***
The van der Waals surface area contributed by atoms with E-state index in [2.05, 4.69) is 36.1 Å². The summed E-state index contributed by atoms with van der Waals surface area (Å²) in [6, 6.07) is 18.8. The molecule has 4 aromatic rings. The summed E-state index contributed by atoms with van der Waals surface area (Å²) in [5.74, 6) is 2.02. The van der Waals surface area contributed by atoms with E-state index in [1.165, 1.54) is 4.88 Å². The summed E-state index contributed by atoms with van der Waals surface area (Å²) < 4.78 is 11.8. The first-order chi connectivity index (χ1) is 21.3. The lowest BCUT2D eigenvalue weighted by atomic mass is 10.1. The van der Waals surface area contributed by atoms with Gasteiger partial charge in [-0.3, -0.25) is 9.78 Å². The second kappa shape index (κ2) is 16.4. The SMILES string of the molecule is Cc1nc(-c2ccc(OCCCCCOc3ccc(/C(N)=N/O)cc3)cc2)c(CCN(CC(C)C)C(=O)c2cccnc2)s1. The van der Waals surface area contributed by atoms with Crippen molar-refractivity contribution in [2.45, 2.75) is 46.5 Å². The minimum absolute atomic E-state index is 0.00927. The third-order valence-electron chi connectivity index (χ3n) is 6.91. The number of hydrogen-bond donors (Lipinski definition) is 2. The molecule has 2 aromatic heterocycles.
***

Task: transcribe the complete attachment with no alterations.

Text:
The van der Waals surface area contributed by atoms with E-state index in [2.05, 4.69) is 36.1 Å². The summed E-state index contributed by atoms with van der Waals surface area (Å²) in [6, 6.07) is 18.8. The molecule has 4 aromatic rings. The summed E-state index contributed by atoms with van der Waals surface area (Å²) in [5.74, 6) is 2.02. The van der Waals surface area contributed by atoms with E-state index in [1.165, 1.54) is 4.88 Å². The summed E-state index contributed by atoms with van der Waals surface area (Å²) < 4.78 is 11.8. The first-order chi connectivity index (χ1) is 21.3. The lowest BCUT2D eigenvalue weighted by atomic mass is 10.1. The van der Waals surface area contributed by atoms with Gasteiger partial charge in [-0.3, -0.25) is 9.78 Å². The second kappa shape index (κ2) is 16.4. The SMILES string of the molecule is Cc1nc(-c2ccc(OCCCCCOc3ccc(/C(N)=N/O)cc3)cc2)c(CCN(CC(C)C)C(=O)c2cccnc2)s1. The van der Waals surface area contributed by atoms with Crippen molar-refractivity contribution in [2.45, 2.75) is 46.5 Å². The minimum absolute atomic E-state index is 0.00927. The third-order valence-electron chi connectivity index (χ3n) is 6.91. The number of hydrogen-bond donors (Lipinski definition) is 2. The molecule has 2 aromatic heterocycles.